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Singapore Runs Out of Human Waiters, Uses Drones Instead

A Singapore restaurant has come up with a very innovative solution to cope with the shortage of manpower affecting the whole island city – flying robot waiters! The Infinium Robotics’ drones are all set to be introduced at the local restaurant-bar chain by the end of this year.

Availability of manpower has become an issue all over Singapore, ever since the government introduced curbs on cheap and foreign labor in order to slow down immigration. The restaurant industry has long depended on foreign labor, because young Singaporeans tend to look down on service jobs.

Several well-known restaurants and food stalls have actually shut down in recent months due to manpower shortage and high rent costs. In order to cope with the situation, a few restaurateurs have been experimenting with new ways – right from robots who can wok-fry rice and noodles, to iPad menus and bullet train delivery systems. But this is the first time a restaurant will have drones that serving diners.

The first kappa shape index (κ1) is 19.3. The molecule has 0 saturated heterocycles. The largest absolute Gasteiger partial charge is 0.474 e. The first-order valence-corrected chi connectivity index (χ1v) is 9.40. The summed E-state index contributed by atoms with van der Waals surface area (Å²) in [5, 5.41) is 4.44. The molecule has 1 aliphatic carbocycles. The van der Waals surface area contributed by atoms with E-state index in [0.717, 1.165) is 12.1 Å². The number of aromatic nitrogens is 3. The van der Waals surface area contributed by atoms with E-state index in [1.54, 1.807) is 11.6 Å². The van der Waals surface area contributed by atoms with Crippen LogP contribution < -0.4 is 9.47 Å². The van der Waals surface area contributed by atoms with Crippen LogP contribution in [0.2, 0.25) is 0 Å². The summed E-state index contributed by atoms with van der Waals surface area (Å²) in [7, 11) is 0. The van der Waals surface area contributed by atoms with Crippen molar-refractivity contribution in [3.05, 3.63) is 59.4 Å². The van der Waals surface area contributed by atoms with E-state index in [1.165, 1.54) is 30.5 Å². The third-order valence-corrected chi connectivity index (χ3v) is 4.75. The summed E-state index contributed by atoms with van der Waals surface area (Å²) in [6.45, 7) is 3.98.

The unusual waiters will navigate using infrared sensors placed around the restaurant, whizzing above the heads of diners on paths chartered by a computer program.They are expected to be sturdy and reliable, and of course, they will never call in sick a few hours before their shift. The drones can carry up to 2kg of food and drink, which adds up to about two pints of beer, a pizza, and two glasses of wine.

A few safety and liability issues are anticipated – a malfunctioning drone might just crash into a customer’s face – but Infinium Robotics CEO Junyang Woon said that their machines use onboard cameras and sensors to ensure that they do not collide with people. He also explained that the technology frees up capacity, “so staff are able to interact more with customers and enhance their dining experience.”

 

Spokespeople for Timbre Group, the restaurant chain buying the drone waiters,admit that there are limits to technology. Managing Director Edward Chia said that he plans to use 40 drones and redirect human staff to do higher-skilled jobs such as making cocktails and preparing food. He still plans to have human waiters, though. The drones will fetch food from the kitchen to a serving station, while a real person will place the dish before the customer. “We still want to have that human touch,” he explained.

Photos: Infinium Robotics

Sources: BBC, Tech in Asia

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